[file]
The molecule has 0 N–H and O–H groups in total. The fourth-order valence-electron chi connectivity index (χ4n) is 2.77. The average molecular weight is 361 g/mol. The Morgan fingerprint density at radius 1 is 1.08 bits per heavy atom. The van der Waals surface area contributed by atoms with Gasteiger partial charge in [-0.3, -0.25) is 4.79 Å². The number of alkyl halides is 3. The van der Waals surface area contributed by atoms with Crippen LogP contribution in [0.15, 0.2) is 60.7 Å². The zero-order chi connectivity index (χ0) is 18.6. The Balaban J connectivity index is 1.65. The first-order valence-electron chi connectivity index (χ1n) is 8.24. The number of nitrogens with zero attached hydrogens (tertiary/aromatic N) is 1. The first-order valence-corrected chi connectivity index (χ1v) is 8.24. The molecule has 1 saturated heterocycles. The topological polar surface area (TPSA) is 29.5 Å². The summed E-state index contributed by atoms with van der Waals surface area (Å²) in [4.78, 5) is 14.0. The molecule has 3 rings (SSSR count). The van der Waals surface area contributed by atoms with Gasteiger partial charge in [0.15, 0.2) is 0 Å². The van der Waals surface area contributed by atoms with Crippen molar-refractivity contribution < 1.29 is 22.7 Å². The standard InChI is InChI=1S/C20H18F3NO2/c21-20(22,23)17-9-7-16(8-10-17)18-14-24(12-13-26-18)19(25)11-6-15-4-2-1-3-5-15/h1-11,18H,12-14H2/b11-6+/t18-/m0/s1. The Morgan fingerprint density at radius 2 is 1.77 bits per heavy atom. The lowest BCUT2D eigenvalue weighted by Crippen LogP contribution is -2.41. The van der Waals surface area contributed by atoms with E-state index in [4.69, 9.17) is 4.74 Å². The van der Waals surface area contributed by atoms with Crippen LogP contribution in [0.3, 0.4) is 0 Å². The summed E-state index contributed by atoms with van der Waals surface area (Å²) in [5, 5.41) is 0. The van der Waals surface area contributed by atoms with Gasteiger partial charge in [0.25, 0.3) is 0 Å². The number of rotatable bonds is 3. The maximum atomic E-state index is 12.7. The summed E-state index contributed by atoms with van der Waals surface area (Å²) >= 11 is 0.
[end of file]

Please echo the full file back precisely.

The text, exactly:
The molecule has 0 N–H and O–H groups in total. The fourth-order valence-electron chi connectivity index (χ4n) is 2.77. The average molecular weight is 361 g/mol. The Morgan fingerprint density at radius 1 is 1.08 bits per heavy atom. The van der Waals surface area contributed by atoms with Gasteiger partial charge in [-0.3, -0.25) is 4.79 Å². The number of alkyl halides is 3. The van der Waals surface area contributed by atoms with Crippen LogP contribution in [0.15, 0.2) is 60.7 Å². The zero-order chi connectivity index (χ0) is 18.6. The Balaban J connectivity index is 1.65. The first-order valence-electron chi connectivity index (χ1n) is 8.24. The number of nitrogens with zero attached hydrogens (tertiary/aromatic N) is 1. The first-order valence-corrected chi connectivity index (χ1v) is 8.24. The molecule has 1 saturated heterocycles. The topological polar surface area (TPSA) is 29.5 Å². The summed E-state index contributed by atoms with van der Waals surface area (Å²) in [4.78, 5) is 14.0. The molecule has 3 rings (SSSR count). The van der Waals surface area contributed by atoms with Gasteiger partial charge in [0.15, 0.2) is 0 Å². The van der Waals surface area contributed by atoms with Crippen molar-refractivity contribution < 1.29 is 22.7 Å². The standard InChI is InChI=1S/C20H18F3NO2/c21-20(22,23)17-9-7-16(8-10-17)18-14-24(12-13-26-18)19(25)11-6-15-4-2-1-3-5-15/h1-11,18H,12-14H2/b11-6+/t18-/m0/s1. The Morgan fingerprint density at radius 2 is 1.77 bits per heavy atom. The lowest BCUT2D eigenvalue weighted by Crippen LogP contribution is -2.41. The van der Waals surface area contributed by atoms with E-state index in [4.69, 9.17) is 4.74 Å². The van der Waals surface area contributed by atoms with Crippen LogP contribution in [0.3, 0.4) is 0 Å². The summed E-state index contributed by atoms with van der Waals surface area (Å²) in [5, 5.41) is 0. The van der Waals surface area contributed by atoms with Gasteiger partial charge in [0.25, 0.3) is 0 Å². The number of rotatable bonds is 3. The maximum atomic E-state index is 12.7. The summed E-state index contributed by atoms with van der Waals surface area (Å²) >= 11 is 0.